McInerney, D. and K. Keller (2008). Economically optimal risk reduction strategies in the face of uncertain climate thresholds. Climatic Change 91: 29–41. http://www.springerlink.com/content/p238w50423462307/10.1007/s10584-006-9137-zSearch in Google Scholar

McInerney, D., R. Lempert and K. Keller (forthcoming). What are robust strategies in the face of uncertain climate threshold responses? Climatic Change.Search in Google Scholar

Mendelsohn, R. (2008). Is the Stern Review an economic analysis? Review of Environmental Economics and Policy 2(1): 45–60. http://ideas.repec.org/a/oup/renvpo/v2y2008i1p45-60.htmlSearch in Google Scholar

Millner, A., S. Dietz and G. Heal (2010). Ambiguity and climate policy. Centre for Climate Change Economics and Policy, University of Leeds and the London School of Economics and Political Science, London, UK.10.3386/w16050Search in Google Scholar

Nestle, I. (2008). Evaluation of risk in cost-benefit analysis of climate change. In B. Hansjürgens and R. Antes (Eds.), Economics and Management of Climate Change:Risks, Mitigation and Adaptation. New York: Springer. http://www.springerlink.com/content/k48378675111h165/10.1007/978-0-387-77353-7_3Search in Google Scholar

Newbold, S. and A. Daigneault (2009). Climate response uncertainty and the benefits of greenhouse gas emissions reductions. Environmental and Resource Economics 44(3): 351–377. http://ideas.repec.org/a/kap/enreec/v44y2009i3p351-377.html10.1007/s10640-009-9290-8Search in Google Scholar

Newbold, S.C. and A. Daigneault (2010). Uncertainty and the benefits of climate change policies. In J. Gulledge, L. J. Richardson, L. Adkins and S. Seidel (Eds.), Assessing the Benefits of Avoided Climate Change: Cost-Benefit Analysis and Beyond. Arlington, VA: Pew Center on Global Climate Change. http://www.pewclimate.org/events/2009/benefitsworkshopSearch in Google Scholar

Newbold, S.C., C. Griffiths, C. Moore, A. Wolverton and E. Kopits (2010). The “social cost of carbon” made simple. Working Paper No. 10-07. National Center for Environmental Economics, United States Enviromental Protection Agency, Washington, D.C. http://ideas.repec.org/p/nev/wpaper/wp201007.htmlSearch in Google Scholar

Nordhaus, W. (1994). Managing the global commons. Cambridge, MA: MIT Press. http://mitpress.mit.edu/catalog/item/default.asp?ttype=2&tid=7299Search in Google Scholar

Nordhaus, W. (2007). The challenge of global warming: economic models and environmental policy. New Haven, CT: Yale University Press. http://nordhaus.econ.yale.edu/dice_mss_072407_all.pdfSearch in Google Scholar

Nordhaus, W. (2008). A question of balance: weighing the options on global warming policies. New Haven, CT: Yale University Press. http://yalepress.yale.edu/book.asp?isbn=9780300137484Search in Google Scholar

Office of Management and Budget (2003). Circular A-4. Office of Management and Budget, Washington, D.C.Search in Google Scholar

Pindyck, R.S. (2010). Fat tails, thin tails, and climate change policy. NBER Working Paper No. 16353. National Bureau of Economic Research, Cambridge, MA. http://ideas.repec.org/p/nbr/nberwo/16353.html10.3386/w16353Search in Google Scholar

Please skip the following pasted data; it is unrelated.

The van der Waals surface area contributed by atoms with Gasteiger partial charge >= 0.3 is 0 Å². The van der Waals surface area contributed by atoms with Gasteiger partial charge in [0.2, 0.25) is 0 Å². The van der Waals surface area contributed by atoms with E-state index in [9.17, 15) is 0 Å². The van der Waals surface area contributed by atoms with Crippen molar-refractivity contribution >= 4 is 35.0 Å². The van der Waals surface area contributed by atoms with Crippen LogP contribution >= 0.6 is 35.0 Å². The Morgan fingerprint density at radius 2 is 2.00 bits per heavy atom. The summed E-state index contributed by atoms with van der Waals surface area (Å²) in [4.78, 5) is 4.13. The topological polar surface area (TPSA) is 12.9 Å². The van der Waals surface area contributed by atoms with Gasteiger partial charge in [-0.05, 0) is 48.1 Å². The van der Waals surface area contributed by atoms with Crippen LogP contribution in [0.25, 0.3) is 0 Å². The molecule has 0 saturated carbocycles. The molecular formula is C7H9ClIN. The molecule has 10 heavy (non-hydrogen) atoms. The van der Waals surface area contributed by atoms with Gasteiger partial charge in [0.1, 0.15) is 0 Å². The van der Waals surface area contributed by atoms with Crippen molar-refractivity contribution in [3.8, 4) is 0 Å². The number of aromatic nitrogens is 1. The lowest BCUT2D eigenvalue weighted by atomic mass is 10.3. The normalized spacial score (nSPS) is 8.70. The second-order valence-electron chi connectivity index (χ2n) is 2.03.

Roughgarden, T. and S.H. Schneider (1999). Climate change policy: quantifying uncertainties for damages and optimal carbon taxes. Energy Policy 27(7): 415–429. http://ideas.repec.org/a/eee/enepol/v27y1999i7p415-429.html10.1016/S0301-4215(99)00030-0Search in Google Scholar

Sælen, H., S. Dietz, C. Hepburn, J. Helgeson, and G. Atkinson (2009). Siblings, Not Triplets: Social Preferences for Risk, Inequality and Time in Discounting Climate Change. Economics: The Open-Access, Open-Assessment E-Journal, Vol. 3, 2009-26. http://dx.doi.org/10.5018/economics-ejournal.ja.2009-2610.5018/economics-ejournal.ja.2009-26Search in Google Scholar

Sherwood, S.C. and M. Huber (2010). An adaptability limit to climate change due to heat stress. Proceedings of the National Academy of Sciences 107(21): 9552–9555. http://www.pnas.org/content/107/21/955210.1073/pnas.0913352107Search in Google Scholar

Sterner, T. and U.M. Persson (2008). “An even sterner review: introducing relative prices into the discounting debate. Review of Environmental Economics and Policy 2(1): 61–76. http://ideas.repec.org/a/oup/renvpo/v2y2008i1p61-76.html10.1093/reep/rem024Search in Google Scholar

Tol, R.S.J. (2008). The social cost of carbon: trends, outliers, and catastrophes. Economics: The Open-Access, Open-Assessment E-Journal, Vol. 2, 2008-25. http://www.economics-ejournal.org/economics/journalarticles/2008-2510.5018/economics-ejournal.ja.2008-25Search in Google Scholar

Traeger, C.P. (2009). Recent developments in the intertemporal modeling of uncertainty. Annual Review of Resource Economics 1(1): 261–286. http://ideas.repec.org/a/anr/reseco/v1y2009p261-285.html10.1146/annurev.resource.050708.144242Search in Google Scholar

Viscusi, W.K. and H. Chesson (1999). Hope and fears: the conflicting effects of risk ambiguity. Theory and Decision 47: 153–178. http://www.springerlink.com/content/r61m07n271836q05/10.1023/A:1005173013606Search in Google Scholar

Weitzman, M.L. (2007a). A review of the stern review on the economics of climate change. Journal of Economic Literature XLV(September): 703–724. http://www.cepe.ethz.ch/education/EnergyPolicy/Weitzman.pdf10.1257/jel.45.3.703Search in Google Scholar

Weitzman, M.L. (2007b). Subjective expectations and asset-return puzzles. The American Economic Review 97: 1102–1130. http://ideas.repec.org/a/aea/aecrev/v97y2007i4p1102-1130.html10.1257/aer.97.4.1102Search in Google Scholar

Weitzman, M.L. (2009). On modeling and interpreting the economics of catastrophic climate change. Review of Economics and Statistics 91(1): 1–19. http://ideas.repec.org/a/tpr/restat/v91y2009i1p1-19.html10.1162/rest.91.1.1Search in Google Scholar

Yohe, G. (1996). Exercises in hedging against extreme consequences of global change and the expected value of information. Global Environmental Change 6(2): 87–101.Search in Google Scholar

Yohe, G. and R. Tol (2008). The Stern Review and the economics of climate change: an editorial essay. Climatic Change 89(3): 231–240. http://www.springerlink.com/content/d24654n30830l5lw/10.1007/s10584-008-9431-zSearch in Google Scholar

Published Online: 2011-12-20
Published in Print: 2011-12-01

© 2011 Carolyn Kousky et al., published by Sciendo

This work is licensed under the Creative Commons Attribution 4.0 International License.

Downloaded on 7.12.2022 from frontend.live.degruyter.dgbricks.com/document/doi/10.5018/economics-ejournal.ja.2011-21/html
Scroll Up Arrow